91: Harvest of Hope

91: Harvest of Hope

From Chicken Soup for the Soul: Best Mom Ever!

Harvest of Hope

The love of gardening is a seed that once sown never dies.

~Gertrude Jekyll

The temperature was only in the low seventies that late September evening, and she was cold. I covered her small frame with a blanket as she sat there in the old wooden porch swing. My voice caught in my throat as I asked her if she was comfortable. I thought how strange it was for me to fuss over her this way and how my eighty-six-year-old mother had now become the mothered.

True to form, she said she was okay, but I knew that I wasn’t okay. I knew we were starting to say goodbye to each other.

Earlier that day she had asked me to gather the seedpods from her flower garden. I brought them to her. As she reached to take them from me, I noticed how frail and small her hands were. How had I not noticed how frail they had become? When had her skin become so thin that I could almost see through it?

As she placed the pods on the blanket covering her lap, I thought how surreal it was for the two of us to be sitting here together on this glorious early autumn evening, visiting as we always did and talking as if nothing had changed. But everything had changed last week when the doctor had sat with us in that tiny room and discussed the test results — results that told us that she wouldn’t be with us much longer.

Part of me wanted to scream out loud at how cruel and unfair life was. Part of me wanted to run away, to outrun the pain. But I couldn’t. So I just sat there quietly beside her as she patiently began to separate the seeds from the pods. Small hands so like my own, worked deftly to finish her task, just as they had done with every task set before her.

I heard her explain how to store the seeds, and I remember her telling me how to wrap them up and when to take them out again for planting. She explained the depth to sow them and how far apart to place them from each other. We sat there together as the last rays of sun went over the hill, separating and wrapping and placing the round black seeds in a small cardboard box.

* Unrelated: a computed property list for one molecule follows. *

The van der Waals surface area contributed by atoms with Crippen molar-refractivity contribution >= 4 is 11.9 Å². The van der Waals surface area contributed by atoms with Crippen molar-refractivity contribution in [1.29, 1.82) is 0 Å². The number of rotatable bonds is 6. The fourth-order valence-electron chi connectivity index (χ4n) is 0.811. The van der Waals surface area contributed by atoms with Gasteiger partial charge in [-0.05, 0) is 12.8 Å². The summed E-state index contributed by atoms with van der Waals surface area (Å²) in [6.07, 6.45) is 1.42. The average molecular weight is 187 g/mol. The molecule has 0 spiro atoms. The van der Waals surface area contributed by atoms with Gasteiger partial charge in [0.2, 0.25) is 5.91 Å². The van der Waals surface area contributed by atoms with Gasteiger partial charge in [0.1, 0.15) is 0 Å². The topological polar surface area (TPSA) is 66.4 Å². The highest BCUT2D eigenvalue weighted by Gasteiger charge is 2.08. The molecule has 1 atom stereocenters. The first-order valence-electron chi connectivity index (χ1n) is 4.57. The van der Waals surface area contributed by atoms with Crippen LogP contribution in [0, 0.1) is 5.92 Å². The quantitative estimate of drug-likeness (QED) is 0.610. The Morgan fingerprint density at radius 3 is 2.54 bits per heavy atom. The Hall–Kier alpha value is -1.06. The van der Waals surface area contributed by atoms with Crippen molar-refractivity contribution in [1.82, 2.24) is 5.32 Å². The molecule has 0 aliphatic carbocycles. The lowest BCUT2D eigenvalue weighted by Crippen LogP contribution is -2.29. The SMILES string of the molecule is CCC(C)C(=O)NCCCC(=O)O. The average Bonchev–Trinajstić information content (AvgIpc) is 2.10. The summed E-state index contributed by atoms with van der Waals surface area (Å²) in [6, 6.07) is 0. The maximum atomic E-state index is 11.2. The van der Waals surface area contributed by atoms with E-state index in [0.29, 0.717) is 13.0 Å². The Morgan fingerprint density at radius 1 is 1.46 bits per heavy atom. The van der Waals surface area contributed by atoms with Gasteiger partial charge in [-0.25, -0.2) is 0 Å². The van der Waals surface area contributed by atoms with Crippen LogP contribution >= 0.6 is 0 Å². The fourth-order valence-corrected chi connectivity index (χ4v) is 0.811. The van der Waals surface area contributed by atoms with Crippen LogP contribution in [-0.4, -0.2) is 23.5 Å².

When we had finished our task, she looked lovingly at me with those soft brown eyes of hers that I knew so well. Her gaze never left mine as she purposefully passed the box to me for safekeeping.

I knew it was more than flower seeds she was giving me. She was trying to give me hope. Hope that there would again be flowers for me to enjoy, hope that after the winter of hurt that was coming soon, there would again be sun in my life. In preparing for a harvest that she knew she would never see, my mother was giving me one final gift — the lesson that life would go on and that after the rain, flowers of joy would bloom again in my world.

The cold winds of October blew harshly and the ground was cold the day we placed her there and said our goodbyes. Part of my heart went with her when she left. But the seeds remained. Tucked away where she had placed them, they remained through that first hard winter without her. Through the first Thanksgiving when her chair remained empty at our table. Through the first Christmas we didn’t hear her sweet voice singing carols. Through the welcoming of the first new year I had ever known without her. Still the seeds remained in that cardboard box, wrapped tightly in a mother’s love with her promise of a harvest of hope.

The robins appeared right on schedule to flit about in the warm spring sun. As if mocking the sadness within me, the earth around me once more exploded with possibility. I sat alone in her swing on a day when the soft sun couldn’t quite cut the slight bite in the air. It was as if I heard her sweet voice in the breeze saying, “It’s time. The hard hurt of winter is over and now, it’s time. Time to plant the seeds for tomorrow’s harvest.” My hands shook a bit as I drew the cardboard box from its place in her bureau. How strange to think that her hands had touched it last. How bittersweet to think of the day that we had packed it away. But with all the strength, dignity and grace that I had learned from her, I knew what I must do.

And so I dug furrows in the rich brown earth. And I heard her voice gently reminding me how wide to dig the rows and how deep to plant the seeds. And so plant them I did, and they grew strong and beautiful like her, bringing me a harvest of hope… one last gift from my mother.

~Geneva France Coleman

More stories from our partners